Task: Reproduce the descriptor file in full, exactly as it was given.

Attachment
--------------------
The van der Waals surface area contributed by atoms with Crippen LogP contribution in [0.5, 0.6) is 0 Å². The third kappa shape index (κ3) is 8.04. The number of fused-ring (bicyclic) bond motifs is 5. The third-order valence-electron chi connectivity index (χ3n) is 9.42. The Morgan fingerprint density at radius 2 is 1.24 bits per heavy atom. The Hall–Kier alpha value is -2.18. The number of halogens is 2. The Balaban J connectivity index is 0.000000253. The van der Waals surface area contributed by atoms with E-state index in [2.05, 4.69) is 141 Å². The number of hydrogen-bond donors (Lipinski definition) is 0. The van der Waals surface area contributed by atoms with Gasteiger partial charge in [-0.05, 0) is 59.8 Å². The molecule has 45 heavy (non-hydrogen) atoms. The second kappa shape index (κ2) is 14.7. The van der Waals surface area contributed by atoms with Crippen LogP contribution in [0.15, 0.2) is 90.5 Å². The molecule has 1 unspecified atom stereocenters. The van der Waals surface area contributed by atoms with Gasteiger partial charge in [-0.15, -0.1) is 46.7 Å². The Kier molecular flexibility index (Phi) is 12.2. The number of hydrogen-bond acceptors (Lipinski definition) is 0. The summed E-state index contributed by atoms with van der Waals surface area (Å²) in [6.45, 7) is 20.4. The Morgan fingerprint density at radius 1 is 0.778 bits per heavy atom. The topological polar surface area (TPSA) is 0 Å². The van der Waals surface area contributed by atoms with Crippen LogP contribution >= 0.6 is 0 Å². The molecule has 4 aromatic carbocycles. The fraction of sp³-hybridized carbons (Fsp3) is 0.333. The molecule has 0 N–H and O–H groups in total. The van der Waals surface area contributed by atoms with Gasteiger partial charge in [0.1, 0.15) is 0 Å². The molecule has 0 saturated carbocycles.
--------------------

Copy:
The van der Waals surface area contributed by atoms with Crippen LogP contribution in [0.5, 0.6) is 0 Å². The third kappa shape index (κ3) is 8.04. The number of fused-ring (bicyclic) bond motifs is 5. The third-order valence-electron chi connectivity index (χ3n) is 9.42. The Morgan fingerprint density at radius 2 is 1.24 bits per heavy atom. The Hall–Kier alpha value is -2.18. The number of halogens is 2. The Balaban J connectivity index is 0.000000253. The van der Waals surface area contributed by atoms with E-state index in [2.05, 4.69) is 141 Å². The number of hydrogen-bond donors (Lipinski definition) is 0. The van der Waals surface area contributed by atoms with Gasteiger partial charge in [-0.05, 0) is 59.8 Å². The molecule has 45 heavy (non-hydrogen) atoms. The second kappa shape index (κ2) is 14.7. The van der Waals surface area contributed by atoms with Crippen LogP contribution in [0.15, 0.2) is 90.5 Å². The molecule has 1 unspecified atom stereocenters. The van der Waals surface area contributed by atoms with Gasteiger partial charge in [-0.15, -0.1) is 46.7 Å². The Kier molecular flexibility index (Phi) is 12.2. The number of hydrogen-bond acceptors (Lipinski definition) is 0. The summed E-state index contributed by atoms with van der Waals surface area (Å²) in [6.45, 7) is 20.4. The Morgan fingerprint density at radius 1 is 0.778 bits per heavy atom. The topological polar surface area (TPSA) is 0 Å². The van der Waals surface area contributed by atoms with Crippen LogP contribution >= 0.6 is 0 Å². The molecule has 4 aromatic carbocycles. The fraction of sp³-hybridized carbons (Fsp3) is 0.333. The molecule has 0 N–H and O–H groups in total. The van der Waals surface area contributed by atoms with Gasteiger partial charge in [0.1, 0.15) is 0 Å². The molecule has 0 saturated carbocycles.